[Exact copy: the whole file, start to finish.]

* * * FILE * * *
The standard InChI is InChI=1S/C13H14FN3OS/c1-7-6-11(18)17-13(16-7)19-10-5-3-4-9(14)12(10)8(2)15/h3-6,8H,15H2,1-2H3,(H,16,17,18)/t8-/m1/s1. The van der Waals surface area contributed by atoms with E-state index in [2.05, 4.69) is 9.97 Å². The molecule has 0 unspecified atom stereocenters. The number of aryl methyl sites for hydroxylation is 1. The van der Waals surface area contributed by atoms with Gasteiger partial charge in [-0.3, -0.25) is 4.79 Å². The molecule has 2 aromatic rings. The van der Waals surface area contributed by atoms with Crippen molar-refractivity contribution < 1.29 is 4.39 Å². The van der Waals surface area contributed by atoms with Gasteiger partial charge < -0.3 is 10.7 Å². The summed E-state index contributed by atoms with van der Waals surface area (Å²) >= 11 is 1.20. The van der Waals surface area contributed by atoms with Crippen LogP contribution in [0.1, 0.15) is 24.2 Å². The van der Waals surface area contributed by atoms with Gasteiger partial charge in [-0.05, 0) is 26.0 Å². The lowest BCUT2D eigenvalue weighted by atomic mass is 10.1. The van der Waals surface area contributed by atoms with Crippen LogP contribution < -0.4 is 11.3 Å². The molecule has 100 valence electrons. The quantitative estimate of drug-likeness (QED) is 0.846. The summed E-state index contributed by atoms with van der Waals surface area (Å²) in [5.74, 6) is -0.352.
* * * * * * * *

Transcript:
The standard InChI is InChI=1S/C13H14FN3OS/c1-7-6-11(18)17-13(16-7)19-10-5-3-4-9(14)12(10)8(2)15/h3-6,8H,15H2,1-2H3,(H,16,17,18)/t8-/m1/s1. The van der Waals surface area contributed by atoms with E-state index in [2.05, 4.69) is 9.97 Å². The molecule has 0 unspecified atom stereocenters. The number of aryl methyl sites for hydroxylation is 1. The van der Waals surface area contributed by atoms with Gasteiger partial charge in [-0.3, -0.25) is 4.79 Å². The molecule has 2 aromatic rings. The van der Waals surface area contributed by atoms with Crippen molar-refractivity contribution < 1.29 is 4.39 Å². The van der Waals surface area contributed by atoms with Gasteiger partial charge < -0.3 is 10.7 Å². The summed E-state index contributed by atoms with van der Waals surface area (Å²) >= 11 is 1.20. The van der Waals surface area contributed by atoms with Crippen LogP contribution in [0.1, 0.15) is 24.2 Å². The van der Waals surface area contributed by atoms with Gasteiger partial charge in [-0.05, 0) is 26.0 Å². The lowest BCUT2D eigenvalue weighted by atomic mass is 10.1. The van der Waals surface area contributed by atoms with Crippen LogP contribution < -0.4 is 11.3 Å². The molecule has 100 valence electrons. The quantitative estimate of drug-likeness (QED) is 0.846. The summed E-state index contributed by atoms with van der Waals surface area (Å²) in [5.74, 6) is -0.352.